Obama, Romney Spar in Contentious Town Hall Debate
President Barack Obama and Republican presidential candidate and former Massachusetts Gov. Mitt Romney shake hands at the end of the second presidential debate at Hofstra University in Hempstead, N.Y., Tuesday, Oct. 16, 2012. (Photo: AP)
WASHINGTON (AP)- Facing off for the second time in the 2012 election, President Obama and Mitt Romney went head-to-head Tuesday in a spirited, wide-ranging presidential debate over which candidate would best serve the country as president -- with Mr. Obama going after Romney for what he cast as his "sketchy" economic proposals, and Romney casting Mr. Obama's presidential record as an exercise in failed promises and empty rhetoric.
Mr. Obama, whose performance in the first debate was panned as listless and dispassionate, was aggressive with his attacks right out of the gate, immediately targeting his rival for 2008 comments he made opposing the auto bailout, and for having what he called a "one-point plan" for the country: "To make sure that folks at the top play by a different set of rules."
"That's been his philosophy in the private sector, that's been his philosophy as governor, that's been his philosophy as a presidential candidate: You can make a lot of money and pay lower tax rates than somebody who makes a lot less; you can ship jobs overseas and get tax breaks for it; you can invest in a company, bankrupt it, lay off the workers, strip away their pensions, and you still make money," Mr. Obama argued. "That's exactly the philosophy that we've seen in place for the last decade. That's what's been squeezing middle class families."
The president also reiterated the critique -- cited by Democrats as well as a number of independent tax policy groups -- that the numbers don't add up in Romney's tax proposal.
Calculating what he says are the costs of implementing Romney's various proposals at $8 trillion, Mr. Obama argued that Romney hasn't been able to explain "how are you going to do it, which deductions, which loopholes are you going to close? He can't tell you."
"We haven't heard from the governor any specifics beyond Big Bird and eliminating funding for Planned Parenthood in terms of how he pays for that," Mr. Obama said. "Governor Romney was a very successful investor. If somebody came to you, Governor, with a plan that said, here, I want to spend $7 or $8 trillion, and then we're going to pay for it, but we can't tell you until maybe after the election how we're going to do it, you wouldn't take such a sketchy deal and neither should you, the American people, because the math doesn't add up."
Romney defended his tax proposal, arguing that he will not "under any circumstances, reduce the share that's being paid by the highest income taxpayers," and that his proposal, unlike the president's, will stimulate the economy and create jobs.
"And I will not, under any circumstances increase taxes on the middle-class. The president's spending, the president's borrowing will cost this nation to have to raise taxes on the American people," he added. "I want to get us on track to a balanced budget, and I'm going to reduce the tax burden on middle income families. And what's that going to do? It's going to help those families, and it's going to create incentives to start growing jobs again in this country."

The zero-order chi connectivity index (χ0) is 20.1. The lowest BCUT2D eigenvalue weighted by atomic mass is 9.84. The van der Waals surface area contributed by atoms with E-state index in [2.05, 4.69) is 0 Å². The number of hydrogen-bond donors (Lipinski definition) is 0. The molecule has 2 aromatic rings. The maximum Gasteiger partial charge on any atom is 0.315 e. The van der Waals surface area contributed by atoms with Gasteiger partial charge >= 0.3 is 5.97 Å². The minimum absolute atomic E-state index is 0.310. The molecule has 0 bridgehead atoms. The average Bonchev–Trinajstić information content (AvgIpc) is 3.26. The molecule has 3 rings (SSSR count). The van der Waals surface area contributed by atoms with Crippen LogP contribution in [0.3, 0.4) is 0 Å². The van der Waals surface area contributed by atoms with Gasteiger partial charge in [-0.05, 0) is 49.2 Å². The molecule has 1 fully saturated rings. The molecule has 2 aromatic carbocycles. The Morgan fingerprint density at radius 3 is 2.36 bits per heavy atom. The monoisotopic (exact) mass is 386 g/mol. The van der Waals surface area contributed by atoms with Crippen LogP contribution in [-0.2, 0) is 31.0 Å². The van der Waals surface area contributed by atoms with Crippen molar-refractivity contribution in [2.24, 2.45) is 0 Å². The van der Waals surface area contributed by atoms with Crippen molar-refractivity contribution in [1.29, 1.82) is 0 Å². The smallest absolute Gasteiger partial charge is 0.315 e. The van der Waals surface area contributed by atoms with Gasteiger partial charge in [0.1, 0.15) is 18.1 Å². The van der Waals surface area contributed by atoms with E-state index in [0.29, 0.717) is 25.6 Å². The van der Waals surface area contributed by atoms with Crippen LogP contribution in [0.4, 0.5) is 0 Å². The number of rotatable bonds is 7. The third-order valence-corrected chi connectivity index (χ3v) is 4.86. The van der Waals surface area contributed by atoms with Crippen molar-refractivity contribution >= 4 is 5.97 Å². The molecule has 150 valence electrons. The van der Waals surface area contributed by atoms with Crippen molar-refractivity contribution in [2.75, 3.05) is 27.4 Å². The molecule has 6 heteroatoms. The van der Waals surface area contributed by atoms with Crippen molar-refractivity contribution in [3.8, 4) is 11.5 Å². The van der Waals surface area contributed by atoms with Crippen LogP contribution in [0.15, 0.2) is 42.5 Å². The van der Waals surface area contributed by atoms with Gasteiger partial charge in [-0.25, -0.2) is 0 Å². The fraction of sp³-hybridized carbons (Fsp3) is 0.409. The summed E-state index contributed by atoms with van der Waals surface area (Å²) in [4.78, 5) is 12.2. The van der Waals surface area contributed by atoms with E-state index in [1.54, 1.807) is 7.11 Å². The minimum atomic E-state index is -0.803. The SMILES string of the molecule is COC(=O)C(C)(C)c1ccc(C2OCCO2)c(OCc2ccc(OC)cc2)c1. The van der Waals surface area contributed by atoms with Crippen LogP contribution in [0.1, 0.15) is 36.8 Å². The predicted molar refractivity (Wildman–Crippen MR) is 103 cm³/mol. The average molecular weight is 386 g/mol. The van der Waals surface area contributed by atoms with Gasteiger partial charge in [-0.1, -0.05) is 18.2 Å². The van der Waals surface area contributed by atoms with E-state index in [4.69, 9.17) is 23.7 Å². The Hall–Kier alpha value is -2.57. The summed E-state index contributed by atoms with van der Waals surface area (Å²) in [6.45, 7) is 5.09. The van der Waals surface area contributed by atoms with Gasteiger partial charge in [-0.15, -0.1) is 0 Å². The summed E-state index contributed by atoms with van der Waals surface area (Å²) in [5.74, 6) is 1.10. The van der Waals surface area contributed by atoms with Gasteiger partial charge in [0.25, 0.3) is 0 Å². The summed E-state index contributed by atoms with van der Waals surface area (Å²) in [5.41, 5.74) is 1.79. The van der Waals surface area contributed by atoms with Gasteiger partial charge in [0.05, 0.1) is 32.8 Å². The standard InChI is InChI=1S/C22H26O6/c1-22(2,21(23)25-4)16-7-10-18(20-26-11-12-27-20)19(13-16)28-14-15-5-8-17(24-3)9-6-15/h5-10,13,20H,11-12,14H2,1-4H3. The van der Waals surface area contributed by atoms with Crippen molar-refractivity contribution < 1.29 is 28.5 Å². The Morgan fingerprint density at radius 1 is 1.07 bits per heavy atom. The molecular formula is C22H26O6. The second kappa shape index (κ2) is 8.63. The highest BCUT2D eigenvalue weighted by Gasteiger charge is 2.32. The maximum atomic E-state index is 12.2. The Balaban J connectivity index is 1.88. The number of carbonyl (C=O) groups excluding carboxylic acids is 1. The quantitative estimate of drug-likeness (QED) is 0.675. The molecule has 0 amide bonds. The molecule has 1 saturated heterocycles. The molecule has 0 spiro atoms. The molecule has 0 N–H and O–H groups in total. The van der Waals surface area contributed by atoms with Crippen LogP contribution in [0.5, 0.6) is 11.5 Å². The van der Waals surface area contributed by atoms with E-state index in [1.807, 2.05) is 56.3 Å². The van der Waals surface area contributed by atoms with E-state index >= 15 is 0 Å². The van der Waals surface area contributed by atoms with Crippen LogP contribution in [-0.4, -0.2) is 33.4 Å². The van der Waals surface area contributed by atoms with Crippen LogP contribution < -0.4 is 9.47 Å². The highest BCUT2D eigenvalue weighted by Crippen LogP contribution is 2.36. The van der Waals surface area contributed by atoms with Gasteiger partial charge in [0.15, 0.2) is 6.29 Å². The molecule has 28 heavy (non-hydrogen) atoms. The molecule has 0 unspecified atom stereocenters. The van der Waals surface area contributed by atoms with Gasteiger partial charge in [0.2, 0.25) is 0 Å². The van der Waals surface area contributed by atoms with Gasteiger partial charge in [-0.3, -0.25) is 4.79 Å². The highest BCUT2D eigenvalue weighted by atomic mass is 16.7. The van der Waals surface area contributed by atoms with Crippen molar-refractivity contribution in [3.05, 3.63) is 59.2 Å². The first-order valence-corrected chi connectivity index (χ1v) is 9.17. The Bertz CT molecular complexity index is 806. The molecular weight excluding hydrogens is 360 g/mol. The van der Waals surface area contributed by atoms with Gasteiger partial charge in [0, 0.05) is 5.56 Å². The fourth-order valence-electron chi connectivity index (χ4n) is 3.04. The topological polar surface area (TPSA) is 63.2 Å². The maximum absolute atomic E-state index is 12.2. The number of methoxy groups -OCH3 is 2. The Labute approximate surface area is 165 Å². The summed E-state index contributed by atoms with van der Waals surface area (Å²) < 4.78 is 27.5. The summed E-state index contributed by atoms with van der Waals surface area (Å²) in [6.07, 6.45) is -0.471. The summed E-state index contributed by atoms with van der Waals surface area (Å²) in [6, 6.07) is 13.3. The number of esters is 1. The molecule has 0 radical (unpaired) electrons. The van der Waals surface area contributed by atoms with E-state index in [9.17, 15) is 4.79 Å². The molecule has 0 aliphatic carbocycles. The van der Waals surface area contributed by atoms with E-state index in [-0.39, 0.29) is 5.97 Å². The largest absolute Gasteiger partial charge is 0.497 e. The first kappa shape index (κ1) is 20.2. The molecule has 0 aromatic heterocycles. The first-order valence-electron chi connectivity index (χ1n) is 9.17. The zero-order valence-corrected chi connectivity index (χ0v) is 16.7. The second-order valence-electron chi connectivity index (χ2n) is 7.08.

He said that "of course" the numbers add up, but did not provide further information regarding the details of his proposal, pivoting instead to an attack of Mr. Obama's record.
"When we're talking about math that doesn't add up, how about $4 trillion of deficits over the last four years, $5 trillion? That's math that doesn't add up," he said. "And then we have his own record, which is we have four consecutive years where he said when he was running for office, he would cut the deficit in half. Instead he's doubled it. We've gone from $10 trillion of national debt, to $16 trillion of national debt. If the president were reelected, we'd go to almost $20 trillion of national debt. This puts us on a road to Greece."
Romney and Mr. Obama also went back-and-forth on pay equity for women, during which Romney cited calling for "whole binders full of women" when searching for qualified women to interview during his tenure as governor.
On immigration, Romney blasted the president for not having made good on his 2008 campaign promise to implement reform, and said he would implement a way to give green cards to "people who graduate with skills that we need," as well as "put in place an employment verification system and make sure that employers that hire people who have come here illegally are sanctioned for doing so."
"When the president ran for office, he said that he'd put in place, in his first year, a piece of legislation -- he'd file a bill in his first year that would reform our -- our immigration system, protect legal immigration, stop illegal immigration. He didn't do it," Romney said. "He had a Democrat House, a Democrat Senate, super majority in both Houses. Why did he fail to even promote legislation that would have provided an answer for those that want to come legally and for those that are here illegally today?"
Mr. Obama repeatedly targeted Romney for having suggested in the past that imposing a policy of "self-deportation" would serve as an effective way to reduce illegal immigration, and for tapping as an adviser the man who designed the controversial Arizona immigration legislation. He also touted his own efforts to make sure that those undocumented immigrants who are targeted for immigration are "criminals, gang bangers, people who are hurting the community," and not "folks who are here just because they're trying to figure out how to feed their families."